Georgia Republicans Are Doubling Down on Racist Voter Suppression

After Black voters turned out in record numbers, the GOP wants to make it harder to vote.

Georgia Rep. Barry Fleming next to Secretary of State Brad Raffensperger in 2019Bob Andres/Atlanta Journal-Constitution/AP

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After Donald Trump failed to overturn the 2020 election results in Georgia, Republicans in the state’s legislature are doing everything they can to make it more difficult for Democrats to win the next one. 

On Thursday, with almost no public notice, Georgia House Republicans introduced a 48-page bill to significantly change voting procedures in the state in a way that particularly targets Black voters in the Atlanta metro area. This followed similar moves by the state Senate earlier in the week.

The House bill, sponsored by Republican state Rep. Barry Fleming, chair of a newly created Special Committee on Election Integrity, limits the weekend early-voting period to only one Saturday before the election. Fleming claimed the provision will provide “uniformity” in voting hours across the state, but in practice it will take away voting opportunities for large, heavily Democratic counties in Atlanta, like DeKalb and Fulton, which held early voting on multiple weekends in the runup to the 2020 election when many Black voters turned out.

It specifically eliminates early voting on Sundays, when Black churches traditionally hold “Souls to the Polls” get-out-the-vote drives. The January 5 runoffs were the first time that Democrats outnumbered Republicans during in-person early voting, and Black voters constituted a third of early voters. In the November general election, Black voters used early voting on weekends at a higher rate than whites in 43 of 50 of the state’s largest counties. Black voters make up roughly 30 percent of Georgia’s electorate, but comprised 36.7 percent of Sunday voters in 2020 and 36.4 percent of voters on early voting days Fleming wants to eliminate, according to Fair Fight Action, a voting rights group founded by Stacey Abrams.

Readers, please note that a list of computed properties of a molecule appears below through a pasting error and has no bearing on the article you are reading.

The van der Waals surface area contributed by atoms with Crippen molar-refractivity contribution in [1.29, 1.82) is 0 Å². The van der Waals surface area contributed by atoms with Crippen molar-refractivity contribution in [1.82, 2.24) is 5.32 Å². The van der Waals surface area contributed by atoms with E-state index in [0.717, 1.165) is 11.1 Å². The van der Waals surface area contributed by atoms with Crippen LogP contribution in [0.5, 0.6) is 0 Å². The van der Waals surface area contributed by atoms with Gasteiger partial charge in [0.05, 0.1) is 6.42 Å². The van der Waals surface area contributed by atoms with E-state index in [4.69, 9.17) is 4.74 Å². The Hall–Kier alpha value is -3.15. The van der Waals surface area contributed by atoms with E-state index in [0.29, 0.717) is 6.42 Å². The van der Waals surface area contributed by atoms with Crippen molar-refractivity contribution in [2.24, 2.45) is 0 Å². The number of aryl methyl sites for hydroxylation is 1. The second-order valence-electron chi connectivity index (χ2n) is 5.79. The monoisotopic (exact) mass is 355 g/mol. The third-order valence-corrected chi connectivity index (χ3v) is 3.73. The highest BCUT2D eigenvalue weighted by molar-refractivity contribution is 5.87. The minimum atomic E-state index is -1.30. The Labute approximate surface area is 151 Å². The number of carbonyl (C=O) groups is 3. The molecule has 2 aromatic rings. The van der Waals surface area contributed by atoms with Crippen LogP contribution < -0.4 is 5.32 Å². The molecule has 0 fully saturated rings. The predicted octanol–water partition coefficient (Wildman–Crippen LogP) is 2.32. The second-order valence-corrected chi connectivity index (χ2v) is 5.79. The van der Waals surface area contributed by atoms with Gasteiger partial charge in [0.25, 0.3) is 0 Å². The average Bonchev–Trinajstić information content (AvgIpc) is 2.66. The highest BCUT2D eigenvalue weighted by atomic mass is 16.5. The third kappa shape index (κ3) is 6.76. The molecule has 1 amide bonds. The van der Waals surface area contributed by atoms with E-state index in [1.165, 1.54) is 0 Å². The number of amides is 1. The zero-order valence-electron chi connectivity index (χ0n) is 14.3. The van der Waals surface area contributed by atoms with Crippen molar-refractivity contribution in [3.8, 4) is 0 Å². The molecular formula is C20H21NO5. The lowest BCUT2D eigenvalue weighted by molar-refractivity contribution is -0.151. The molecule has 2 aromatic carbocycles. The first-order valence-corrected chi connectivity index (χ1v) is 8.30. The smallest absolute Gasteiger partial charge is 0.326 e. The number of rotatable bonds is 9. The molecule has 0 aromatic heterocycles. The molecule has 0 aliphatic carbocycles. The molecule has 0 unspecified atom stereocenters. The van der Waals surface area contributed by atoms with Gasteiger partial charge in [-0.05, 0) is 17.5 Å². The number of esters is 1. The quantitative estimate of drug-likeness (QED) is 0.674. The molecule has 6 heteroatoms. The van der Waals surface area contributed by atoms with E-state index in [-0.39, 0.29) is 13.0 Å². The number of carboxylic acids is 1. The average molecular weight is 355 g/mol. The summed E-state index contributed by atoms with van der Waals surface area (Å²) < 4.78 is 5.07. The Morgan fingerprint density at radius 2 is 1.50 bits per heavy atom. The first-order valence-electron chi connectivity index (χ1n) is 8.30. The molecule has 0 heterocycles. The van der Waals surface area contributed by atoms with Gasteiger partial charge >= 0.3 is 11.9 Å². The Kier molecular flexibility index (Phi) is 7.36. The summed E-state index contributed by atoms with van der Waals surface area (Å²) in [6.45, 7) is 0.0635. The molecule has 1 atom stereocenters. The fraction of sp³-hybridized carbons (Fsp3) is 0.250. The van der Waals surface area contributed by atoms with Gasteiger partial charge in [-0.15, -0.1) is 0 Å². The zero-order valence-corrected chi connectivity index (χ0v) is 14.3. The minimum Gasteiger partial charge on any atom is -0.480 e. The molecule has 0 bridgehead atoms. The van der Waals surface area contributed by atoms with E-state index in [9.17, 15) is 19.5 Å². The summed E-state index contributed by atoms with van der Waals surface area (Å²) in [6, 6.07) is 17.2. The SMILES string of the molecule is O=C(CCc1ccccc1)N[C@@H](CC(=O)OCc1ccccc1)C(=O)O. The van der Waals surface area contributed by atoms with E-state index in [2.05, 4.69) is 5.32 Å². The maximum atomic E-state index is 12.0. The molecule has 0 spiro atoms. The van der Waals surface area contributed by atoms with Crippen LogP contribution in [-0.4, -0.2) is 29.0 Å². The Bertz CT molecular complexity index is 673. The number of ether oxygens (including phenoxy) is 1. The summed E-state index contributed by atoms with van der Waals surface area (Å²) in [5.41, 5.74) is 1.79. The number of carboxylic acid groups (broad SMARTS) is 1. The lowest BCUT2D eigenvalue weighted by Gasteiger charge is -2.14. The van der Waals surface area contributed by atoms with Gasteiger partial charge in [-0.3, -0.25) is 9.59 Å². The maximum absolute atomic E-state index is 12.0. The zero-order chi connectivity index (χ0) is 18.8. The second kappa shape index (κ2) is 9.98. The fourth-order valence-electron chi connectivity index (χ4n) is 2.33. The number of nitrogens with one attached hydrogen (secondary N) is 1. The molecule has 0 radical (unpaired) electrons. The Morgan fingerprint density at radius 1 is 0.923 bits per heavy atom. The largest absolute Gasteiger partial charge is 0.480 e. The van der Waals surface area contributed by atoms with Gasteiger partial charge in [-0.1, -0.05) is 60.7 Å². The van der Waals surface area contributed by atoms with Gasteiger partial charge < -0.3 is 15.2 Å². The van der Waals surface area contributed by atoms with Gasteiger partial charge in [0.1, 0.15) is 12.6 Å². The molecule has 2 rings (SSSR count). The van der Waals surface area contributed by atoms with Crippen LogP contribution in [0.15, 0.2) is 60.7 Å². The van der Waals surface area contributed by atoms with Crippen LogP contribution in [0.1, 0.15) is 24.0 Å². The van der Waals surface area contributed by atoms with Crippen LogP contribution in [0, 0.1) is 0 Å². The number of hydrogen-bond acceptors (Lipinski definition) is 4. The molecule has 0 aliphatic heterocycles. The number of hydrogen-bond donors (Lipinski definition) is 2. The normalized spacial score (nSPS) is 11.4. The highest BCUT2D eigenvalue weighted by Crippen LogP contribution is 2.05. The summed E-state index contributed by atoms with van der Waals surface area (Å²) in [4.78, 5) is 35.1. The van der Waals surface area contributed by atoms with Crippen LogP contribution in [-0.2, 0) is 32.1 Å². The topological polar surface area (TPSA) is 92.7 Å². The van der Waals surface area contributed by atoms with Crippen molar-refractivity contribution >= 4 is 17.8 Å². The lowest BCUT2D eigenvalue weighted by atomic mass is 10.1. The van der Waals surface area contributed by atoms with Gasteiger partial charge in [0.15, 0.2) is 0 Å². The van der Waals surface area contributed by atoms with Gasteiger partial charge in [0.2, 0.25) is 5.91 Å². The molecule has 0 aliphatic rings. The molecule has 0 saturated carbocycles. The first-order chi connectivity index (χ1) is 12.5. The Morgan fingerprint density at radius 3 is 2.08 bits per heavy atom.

“This bill is Jim Crow with a suit and tie,” said Aunna Dennis, executive director of Common Cause Georgia.

When North Carolina Republicans eliminated Sunday voting in 2013 after the Supreme Court gutted the Voting Rights Act, the 4th Circuit Court of Appeals called it “as close to a smoking gun as we are likely to see in modern times” and struck it down for targeting Black voters “with almost surgical precision.”

Republican leaders in Georgia notably stood up to Trump when he sought to overturn the presidential election results in the state, with GOP Secretary of State Brad Raffensperger defending the integrity of the system by holding three recounts that found no evidence of fraud. But that hasn’t stopped Republicans in the legislature from introducing bill after bill to limit voting options after Georgia turned blue, and Black voters showed up in record numbers during the January runoff to elect two Democratic senators.

The proposed reduction in early voting times in Georgia seems likely to make already-long lines in the state worse. Voters in Atlanta waited up to 11 hours to vote during the November general election, and during the June primary, voters in predominantly white areas waited six minutes to vote while voters in areas predominantly of people of color waited 51 minutes to vote.